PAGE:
â†µIn a post on his blog titled “JT Hates Money,” Redskins tight end Chris Cooley breaks down the madness of Taylor’s decision: â†µâ†µ
â†µâ‡¥For JT to reach his 75 percent requirement of the deal, he would have had to be hear [sic] for 39 days. Had he arrived and worked for the 39 days he would have been compensated $12,820 per day. That is unreal to me! Most people pay their own money to go to the gym, but almost 13 thousand dollars a day is a pretty good membership in the other direction. Again, I will not judge this decision and I have no idea what his bank account could possibly be, but that's a [crap] ton of money. As for my end of the off season, I will be required to make 42 days to reach my bonus. I again would receive a check grossing $100,000. This would pay me $2300 per workout. Still pretty awesome and enough to get me into the gym. â†µâ†µObviously, Cooley has a point: That’s an absurd amount of money to turn down just to lift some weights a few times a week (not to mention the $8 mil salary he lost out on by not agreed to the clause). But there are two other factors to consider: â†µ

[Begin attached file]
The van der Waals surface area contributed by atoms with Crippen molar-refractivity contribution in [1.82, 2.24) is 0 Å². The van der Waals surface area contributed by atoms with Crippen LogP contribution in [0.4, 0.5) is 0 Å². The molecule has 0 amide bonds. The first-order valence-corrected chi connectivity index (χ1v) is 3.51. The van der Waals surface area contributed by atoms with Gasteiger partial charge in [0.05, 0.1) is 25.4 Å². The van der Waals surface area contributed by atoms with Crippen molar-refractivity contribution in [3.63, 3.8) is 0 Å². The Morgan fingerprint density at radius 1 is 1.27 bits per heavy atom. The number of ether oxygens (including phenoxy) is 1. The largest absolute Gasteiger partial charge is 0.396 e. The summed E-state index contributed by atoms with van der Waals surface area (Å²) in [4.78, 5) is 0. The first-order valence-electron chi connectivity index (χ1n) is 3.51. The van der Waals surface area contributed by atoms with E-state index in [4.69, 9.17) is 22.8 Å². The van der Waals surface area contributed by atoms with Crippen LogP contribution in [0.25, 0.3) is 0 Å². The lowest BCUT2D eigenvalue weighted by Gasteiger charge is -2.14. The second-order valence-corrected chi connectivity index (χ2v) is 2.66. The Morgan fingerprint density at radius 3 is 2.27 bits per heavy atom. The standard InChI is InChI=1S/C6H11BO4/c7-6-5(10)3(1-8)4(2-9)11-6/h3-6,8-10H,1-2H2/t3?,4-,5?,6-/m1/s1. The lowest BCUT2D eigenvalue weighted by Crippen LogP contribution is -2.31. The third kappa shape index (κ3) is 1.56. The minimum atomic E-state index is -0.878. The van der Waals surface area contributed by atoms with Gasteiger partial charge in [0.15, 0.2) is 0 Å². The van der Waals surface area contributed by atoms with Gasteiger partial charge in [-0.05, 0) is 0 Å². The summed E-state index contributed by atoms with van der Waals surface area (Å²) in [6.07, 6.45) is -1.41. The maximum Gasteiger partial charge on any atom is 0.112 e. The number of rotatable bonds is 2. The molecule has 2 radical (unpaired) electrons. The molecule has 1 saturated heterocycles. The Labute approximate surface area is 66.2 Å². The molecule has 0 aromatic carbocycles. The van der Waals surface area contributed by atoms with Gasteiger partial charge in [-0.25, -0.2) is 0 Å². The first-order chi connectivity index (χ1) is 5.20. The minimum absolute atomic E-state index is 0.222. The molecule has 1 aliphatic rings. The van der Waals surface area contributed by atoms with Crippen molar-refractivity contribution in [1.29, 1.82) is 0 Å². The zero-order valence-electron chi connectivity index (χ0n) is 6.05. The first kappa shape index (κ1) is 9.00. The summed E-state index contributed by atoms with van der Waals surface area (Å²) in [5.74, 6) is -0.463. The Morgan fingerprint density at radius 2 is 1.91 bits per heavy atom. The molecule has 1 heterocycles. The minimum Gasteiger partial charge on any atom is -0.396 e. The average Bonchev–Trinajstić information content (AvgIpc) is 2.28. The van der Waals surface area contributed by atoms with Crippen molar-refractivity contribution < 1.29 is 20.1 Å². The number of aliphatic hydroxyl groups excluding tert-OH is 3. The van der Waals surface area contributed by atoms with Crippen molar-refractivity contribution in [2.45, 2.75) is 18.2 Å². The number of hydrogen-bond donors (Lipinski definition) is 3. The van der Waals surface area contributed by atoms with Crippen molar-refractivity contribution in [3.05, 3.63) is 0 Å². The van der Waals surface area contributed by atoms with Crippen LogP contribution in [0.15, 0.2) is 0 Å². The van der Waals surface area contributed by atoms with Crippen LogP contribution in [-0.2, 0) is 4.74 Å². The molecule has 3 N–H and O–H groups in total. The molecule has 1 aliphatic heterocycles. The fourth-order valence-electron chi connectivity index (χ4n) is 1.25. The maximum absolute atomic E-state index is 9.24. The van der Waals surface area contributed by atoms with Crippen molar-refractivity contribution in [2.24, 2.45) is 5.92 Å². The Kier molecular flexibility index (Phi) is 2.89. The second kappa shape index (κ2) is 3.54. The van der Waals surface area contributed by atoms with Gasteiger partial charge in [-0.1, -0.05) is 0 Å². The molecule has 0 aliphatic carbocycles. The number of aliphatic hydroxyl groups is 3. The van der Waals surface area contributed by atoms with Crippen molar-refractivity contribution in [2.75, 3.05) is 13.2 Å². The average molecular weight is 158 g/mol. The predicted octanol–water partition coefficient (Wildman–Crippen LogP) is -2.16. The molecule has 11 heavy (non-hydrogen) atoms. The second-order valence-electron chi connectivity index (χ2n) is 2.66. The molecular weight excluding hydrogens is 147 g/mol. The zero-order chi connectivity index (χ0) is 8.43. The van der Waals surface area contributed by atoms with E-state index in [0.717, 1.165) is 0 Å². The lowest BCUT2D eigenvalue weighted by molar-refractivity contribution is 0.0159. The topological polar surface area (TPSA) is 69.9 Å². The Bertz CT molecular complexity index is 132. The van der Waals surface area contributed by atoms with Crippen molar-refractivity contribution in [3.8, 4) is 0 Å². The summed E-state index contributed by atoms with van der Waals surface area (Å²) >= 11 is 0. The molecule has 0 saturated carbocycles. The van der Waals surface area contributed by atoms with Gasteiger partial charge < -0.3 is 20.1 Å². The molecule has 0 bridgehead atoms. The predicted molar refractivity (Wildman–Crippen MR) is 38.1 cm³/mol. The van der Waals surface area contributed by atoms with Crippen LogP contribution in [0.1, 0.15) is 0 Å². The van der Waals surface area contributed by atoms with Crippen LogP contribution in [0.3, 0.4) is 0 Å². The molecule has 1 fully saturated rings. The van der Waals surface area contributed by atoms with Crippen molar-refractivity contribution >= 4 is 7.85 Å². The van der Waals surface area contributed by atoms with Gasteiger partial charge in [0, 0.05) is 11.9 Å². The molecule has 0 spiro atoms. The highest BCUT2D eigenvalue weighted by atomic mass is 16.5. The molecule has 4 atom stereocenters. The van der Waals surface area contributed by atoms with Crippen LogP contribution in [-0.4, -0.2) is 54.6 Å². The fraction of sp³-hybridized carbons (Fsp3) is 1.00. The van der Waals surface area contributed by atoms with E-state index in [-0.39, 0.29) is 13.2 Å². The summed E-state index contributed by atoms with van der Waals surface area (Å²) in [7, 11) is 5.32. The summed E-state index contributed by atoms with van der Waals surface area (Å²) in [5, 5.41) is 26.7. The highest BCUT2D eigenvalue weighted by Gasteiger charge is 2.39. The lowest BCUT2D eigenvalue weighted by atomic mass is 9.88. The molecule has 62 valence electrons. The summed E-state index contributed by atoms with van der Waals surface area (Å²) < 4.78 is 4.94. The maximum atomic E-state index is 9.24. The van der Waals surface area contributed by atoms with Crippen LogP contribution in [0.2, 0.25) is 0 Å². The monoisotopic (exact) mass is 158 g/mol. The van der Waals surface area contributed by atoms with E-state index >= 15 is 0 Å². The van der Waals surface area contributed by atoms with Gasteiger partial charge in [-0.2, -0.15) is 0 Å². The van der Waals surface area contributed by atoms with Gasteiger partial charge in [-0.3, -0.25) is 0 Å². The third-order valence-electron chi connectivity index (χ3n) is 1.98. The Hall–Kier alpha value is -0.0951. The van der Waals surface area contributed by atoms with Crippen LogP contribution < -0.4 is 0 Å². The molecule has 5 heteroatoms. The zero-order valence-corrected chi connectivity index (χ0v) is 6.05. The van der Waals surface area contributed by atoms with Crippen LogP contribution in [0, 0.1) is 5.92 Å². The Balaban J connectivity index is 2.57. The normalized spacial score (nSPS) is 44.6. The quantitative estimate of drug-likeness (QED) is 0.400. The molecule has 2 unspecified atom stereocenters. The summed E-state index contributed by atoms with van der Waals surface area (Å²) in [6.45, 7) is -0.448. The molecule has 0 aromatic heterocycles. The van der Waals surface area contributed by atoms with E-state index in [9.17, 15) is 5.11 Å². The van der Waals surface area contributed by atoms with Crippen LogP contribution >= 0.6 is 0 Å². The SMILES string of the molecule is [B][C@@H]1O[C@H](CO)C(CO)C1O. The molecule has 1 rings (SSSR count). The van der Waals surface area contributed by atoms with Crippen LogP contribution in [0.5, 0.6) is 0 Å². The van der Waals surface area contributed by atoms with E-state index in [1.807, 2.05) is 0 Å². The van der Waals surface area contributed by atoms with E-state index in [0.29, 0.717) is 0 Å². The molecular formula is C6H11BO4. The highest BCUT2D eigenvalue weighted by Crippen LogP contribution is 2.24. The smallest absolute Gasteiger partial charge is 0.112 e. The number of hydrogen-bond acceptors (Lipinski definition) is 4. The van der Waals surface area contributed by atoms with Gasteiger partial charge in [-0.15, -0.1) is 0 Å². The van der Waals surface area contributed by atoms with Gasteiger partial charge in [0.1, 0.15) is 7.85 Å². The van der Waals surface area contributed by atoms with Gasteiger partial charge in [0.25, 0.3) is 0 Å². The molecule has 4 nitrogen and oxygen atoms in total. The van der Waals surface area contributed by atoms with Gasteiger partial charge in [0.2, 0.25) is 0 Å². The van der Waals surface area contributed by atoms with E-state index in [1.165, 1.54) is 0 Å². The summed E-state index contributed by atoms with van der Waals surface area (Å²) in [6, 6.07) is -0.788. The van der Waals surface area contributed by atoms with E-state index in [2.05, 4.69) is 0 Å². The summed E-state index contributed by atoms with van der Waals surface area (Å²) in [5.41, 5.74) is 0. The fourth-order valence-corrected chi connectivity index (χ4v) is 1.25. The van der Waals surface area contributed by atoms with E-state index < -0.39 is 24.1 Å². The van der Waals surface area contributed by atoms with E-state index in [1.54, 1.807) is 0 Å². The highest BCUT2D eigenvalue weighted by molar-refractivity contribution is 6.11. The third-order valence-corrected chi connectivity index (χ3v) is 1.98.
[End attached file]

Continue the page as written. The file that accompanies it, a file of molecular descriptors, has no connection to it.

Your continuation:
â†µ1) 39 days away from the family during the offseason -- those few precious months that athletes actually get to spend with the wife and kids -- is a lot to ask, I’d imagine. Of course, I’m a blogger with no family of my own, so maybe that’s not the case. Vinny Cerrato pointed out that Clinton Portis has no problem reaching his 75% quota, and he lives in Florida as well. But Portis is also a single man. â†µâ†µ
â†µ2) Maybe Jason Taylor just didn’t want to be a Redskin and this was his out clause. â†µâ†µ
â†µEither way, as Redskins fan, I’m not one bit sad to see Taylor go and the team keep its $8 million-plus. Although I certainly would like to have back those two draft picks the Skins traded to Miami for Taylor’s half-season of sub-par performance. â†µâ†µ
This post originally appeared on the Sporting Blog. For more, see The Sporting Blog Archives.